Bonds are typically issued by companies or for-profit entities wishing to expand. Sometimes they are issued by sovereign nations around the world, by school districts, municipalities or by U.S. States. A tax-sensitive investor may really like those State and school district bonds because the interest paid is generally tax free. Most of the time tax-free bonds are referred to as “munis.” The trade off for the tax free nature of munis. is that they typically pay a lower rate of interest compared to a taxable bond with same or similar credit and maturity.

What is credit, you ask? Most bonds are issued a rating by one of several credit agencies that monitor the fixed-income market. The stronger the entity’s current financial picture is, the better its credit rating will be. Standard & Poors, or S&P, one of those agencies, rates on a scale from “triple A” (AAA), down a sizable number of rungs to “D” or default. Default occurs when a borrower fails or is unable to make their interest payment to the lender by a specified time. Bankruptcy may be in the cards for such an entity.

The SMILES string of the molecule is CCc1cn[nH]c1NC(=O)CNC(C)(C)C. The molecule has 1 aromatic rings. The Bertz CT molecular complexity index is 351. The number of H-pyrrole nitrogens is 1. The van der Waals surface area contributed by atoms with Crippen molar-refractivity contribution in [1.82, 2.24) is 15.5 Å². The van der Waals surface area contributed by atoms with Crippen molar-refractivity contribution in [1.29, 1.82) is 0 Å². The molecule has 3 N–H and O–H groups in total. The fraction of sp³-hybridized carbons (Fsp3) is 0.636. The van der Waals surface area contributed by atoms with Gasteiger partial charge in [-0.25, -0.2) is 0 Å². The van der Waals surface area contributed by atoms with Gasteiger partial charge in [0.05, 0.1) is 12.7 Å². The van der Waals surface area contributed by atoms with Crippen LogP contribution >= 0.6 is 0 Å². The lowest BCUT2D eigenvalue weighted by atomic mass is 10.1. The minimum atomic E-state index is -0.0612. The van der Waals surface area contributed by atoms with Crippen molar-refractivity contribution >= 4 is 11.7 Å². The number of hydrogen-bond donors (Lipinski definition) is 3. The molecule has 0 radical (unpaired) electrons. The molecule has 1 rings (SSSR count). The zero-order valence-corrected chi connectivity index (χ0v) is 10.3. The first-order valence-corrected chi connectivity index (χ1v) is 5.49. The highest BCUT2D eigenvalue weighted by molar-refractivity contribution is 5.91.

Bond issuers with better credit generally borrow money at lower rates. If XYZ tech company, which has very good credit, wants to borrow money for 10 years, it will pay far less interest than tech company ABC that hasn’t been around for a while, has a generally shaky balance sheet, or weak revenue/earnings trends.

Issuers with below investment grade credit issue what are know affectionately as “junk” bonds. Though the name implies that you shouldn’t own them, sometimes there is tremendous value in higher-yielding bonds, especially if the company is focused on improving their balance sheet over the near-term.

The amount the borrower will pay is also determined by the length of time until the bond matures, or comes due. The longer the maturity, the more the borrower will pay. If XYZ pays 2% interest for a 5-year bond, it might have to pay 3% for a 10-year bond. Issuers with good credit, looking to borrow money for short periods will pay little interest, while borrowers with junk credit looking to borrow for long periods of time will pay high levels of interest.